John Philip Mason is a residential appraiser with 20 years experience and covers the Hudson Valley region of New York. He’s a good friend and a true professional who wants to understand the correlation between rate of ascent and rate of fall. This week, he gives new meaning to the phrase “rocket scientist” in Solid Masonry. …Jonathan Miller
The Harvard University’s Joint Center for Housing Studies recently released its annual State of the Nation’s Housing Report [pdf]. For those not wanting to read all 44 pages you can check out their summary Fact Sheet [pdf]. That being said, I must confess the full report was compelling reading and I found myself delving into one section after another, as though it were revealing itself with all the intrigue of a good mystery novel. Okay, now I’ve completely embarrassed the geeky side of myself.
While the study had a mixed take on the national real estate picture, there were some items from the Fact Sheet that gave me reason to take a less balanced view:
- Among the 149 of the nation’s largest metropolitan areas, the number in which median house prices are at least 4 times median household incomes increased from 13 in 2001 to 49 in 2005 and at least 6 times from 4 to 14.
- After adjusting for inflation, house prices increased a record 9.4 percent nationally in 2005.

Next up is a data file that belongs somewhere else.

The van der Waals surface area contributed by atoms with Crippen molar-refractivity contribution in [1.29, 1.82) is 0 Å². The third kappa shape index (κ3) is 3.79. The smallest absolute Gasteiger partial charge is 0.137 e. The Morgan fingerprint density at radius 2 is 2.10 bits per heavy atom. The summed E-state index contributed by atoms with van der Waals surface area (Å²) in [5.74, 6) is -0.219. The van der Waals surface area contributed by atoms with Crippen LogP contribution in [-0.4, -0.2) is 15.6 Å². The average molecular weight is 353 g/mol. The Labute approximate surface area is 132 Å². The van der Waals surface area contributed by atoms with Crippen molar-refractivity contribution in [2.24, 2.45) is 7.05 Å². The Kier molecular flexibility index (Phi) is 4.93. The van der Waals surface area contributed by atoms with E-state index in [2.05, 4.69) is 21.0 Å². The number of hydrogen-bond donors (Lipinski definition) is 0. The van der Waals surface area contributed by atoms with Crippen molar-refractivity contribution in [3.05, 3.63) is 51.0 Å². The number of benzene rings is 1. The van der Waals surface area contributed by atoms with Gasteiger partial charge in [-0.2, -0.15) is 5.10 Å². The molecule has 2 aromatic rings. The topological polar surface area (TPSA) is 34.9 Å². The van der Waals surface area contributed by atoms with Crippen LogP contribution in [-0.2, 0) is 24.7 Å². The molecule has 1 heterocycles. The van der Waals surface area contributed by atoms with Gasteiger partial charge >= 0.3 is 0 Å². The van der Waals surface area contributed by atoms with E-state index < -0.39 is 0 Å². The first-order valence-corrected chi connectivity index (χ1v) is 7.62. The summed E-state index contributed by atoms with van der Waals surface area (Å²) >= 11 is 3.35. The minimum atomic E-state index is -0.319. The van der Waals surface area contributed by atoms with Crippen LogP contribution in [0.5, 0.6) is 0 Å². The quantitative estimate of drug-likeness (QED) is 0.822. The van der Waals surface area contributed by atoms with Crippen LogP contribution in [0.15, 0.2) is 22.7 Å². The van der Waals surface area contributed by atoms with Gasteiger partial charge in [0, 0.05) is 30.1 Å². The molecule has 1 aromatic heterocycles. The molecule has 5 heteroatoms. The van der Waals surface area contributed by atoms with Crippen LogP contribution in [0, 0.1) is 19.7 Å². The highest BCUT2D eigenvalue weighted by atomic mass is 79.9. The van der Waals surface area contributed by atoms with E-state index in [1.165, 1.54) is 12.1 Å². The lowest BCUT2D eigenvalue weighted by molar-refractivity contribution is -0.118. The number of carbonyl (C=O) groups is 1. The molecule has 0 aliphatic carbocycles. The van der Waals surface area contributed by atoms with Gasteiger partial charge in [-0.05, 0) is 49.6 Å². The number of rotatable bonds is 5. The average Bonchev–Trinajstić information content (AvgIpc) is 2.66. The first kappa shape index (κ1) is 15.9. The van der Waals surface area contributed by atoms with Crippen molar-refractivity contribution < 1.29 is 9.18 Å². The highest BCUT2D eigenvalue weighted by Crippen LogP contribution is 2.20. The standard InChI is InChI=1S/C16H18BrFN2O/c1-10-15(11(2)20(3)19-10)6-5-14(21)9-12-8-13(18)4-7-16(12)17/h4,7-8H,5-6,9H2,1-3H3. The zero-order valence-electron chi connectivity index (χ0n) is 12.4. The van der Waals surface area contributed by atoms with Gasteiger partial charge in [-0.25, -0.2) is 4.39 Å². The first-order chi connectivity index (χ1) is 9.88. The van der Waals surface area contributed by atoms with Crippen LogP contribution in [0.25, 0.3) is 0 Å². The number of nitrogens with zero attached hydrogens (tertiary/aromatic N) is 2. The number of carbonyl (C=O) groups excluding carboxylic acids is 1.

- Investor appetite for multifamily properties was undimmed last year, with institutional investors bidding up prices by 13.5 percent the first double-digit gain since 1984.
- Between 2001 and 2004, the number of households spending more than half their incomes on housing increased by nearly 2 million up 14 percent to 15.8 million.
I also found some additional facts and conclusions from the full report, which gave me an unsettling feeling:
- Until 2000, nationally weighted average home prices rose closely in line with median household incomes and general price inflation. _I’d like to add here that from 1996 to 2000 the national median price of a home rose 12.3%, but from 2001 to 2005 it jumped 29.7%, with 17.5 of that increase in the last two years._
- In the nation’s hottest housing markets, the erosion of housing affordability has been much more dramatic. In Phoenix, for example, the monthly payments on a median-priced home jumped from $930 in 2003 to $1,017 in 2004 and to $1,316 in 2005 even for homebuyers who were able to cover the increasingly large ten percent down payment.
So is the real estate market like a model rocket thrust into space? That is, if you point it so it climbs higher and faster, is the projection of the ascent any indication of the rate of the fall?